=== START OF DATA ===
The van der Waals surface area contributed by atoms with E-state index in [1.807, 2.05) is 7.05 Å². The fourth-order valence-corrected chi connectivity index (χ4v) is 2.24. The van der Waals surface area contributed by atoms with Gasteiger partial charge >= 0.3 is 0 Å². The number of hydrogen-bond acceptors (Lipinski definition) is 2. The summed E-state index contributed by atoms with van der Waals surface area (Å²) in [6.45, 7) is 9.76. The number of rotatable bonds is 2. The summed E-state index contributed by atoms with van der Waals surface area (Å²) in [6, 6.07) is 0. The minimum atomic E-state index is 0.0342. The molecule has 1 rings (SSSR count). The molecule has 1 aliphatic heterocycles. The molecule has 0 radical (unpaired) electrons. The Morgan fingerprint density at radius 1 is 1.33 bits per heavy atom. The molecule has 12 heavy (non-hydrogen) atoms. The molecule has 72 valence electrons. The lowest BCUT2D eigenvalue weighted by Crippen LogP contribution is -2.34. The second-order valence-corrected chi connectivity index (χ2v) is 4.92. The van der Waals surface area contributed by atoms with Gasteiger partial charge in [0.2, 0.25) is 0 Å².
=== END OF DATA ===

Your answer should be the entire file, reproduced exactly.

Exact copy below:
The van der Waals surface area contributed by atoms with E-state index in [1.807, 2.05) is 7.05 Å². The fourth-order valence-corrected chi connectivity index (χ4v) is 2.24. The van der Waals surface area contributed by atoms with Gasteiger partial charge >= 0.3 is 0 Å². The number of hydrogen-bond acceptors (Lipinski definition) is 2. The summed E-state index contributed by atoms with van der Waals surface area (Å²) in [6.45, 7) is 9.76. The number of rotatable bonds is 2. The summed E-state index contributed by atoms with van der Waals surface area (Å²) in [6, 6.07) is 0. The minimum atomic E-state index is 0.0342. The molecule has 1 rings (SSSR count). The molecule has 1 aliphatic heterocycles. The molecule has 0 radical (unpaired) electrons. The Morgan fingerprint density at radius 1 is 1.33 bits per heavy atom. The molecule has 12 heavy (non-hydrogen) atoms. The molecule has 72 valence electrons. The lowest BCUT2D eigenvalue weighted by Crippen LogP contribution is -2.34. The second-order valence-corrected chi connectivity index (χ2v) is 4.92. The van der Waals surface area contributed by atoms with Gasteiger partial charge in [0.2, 0.25) is 0 Å².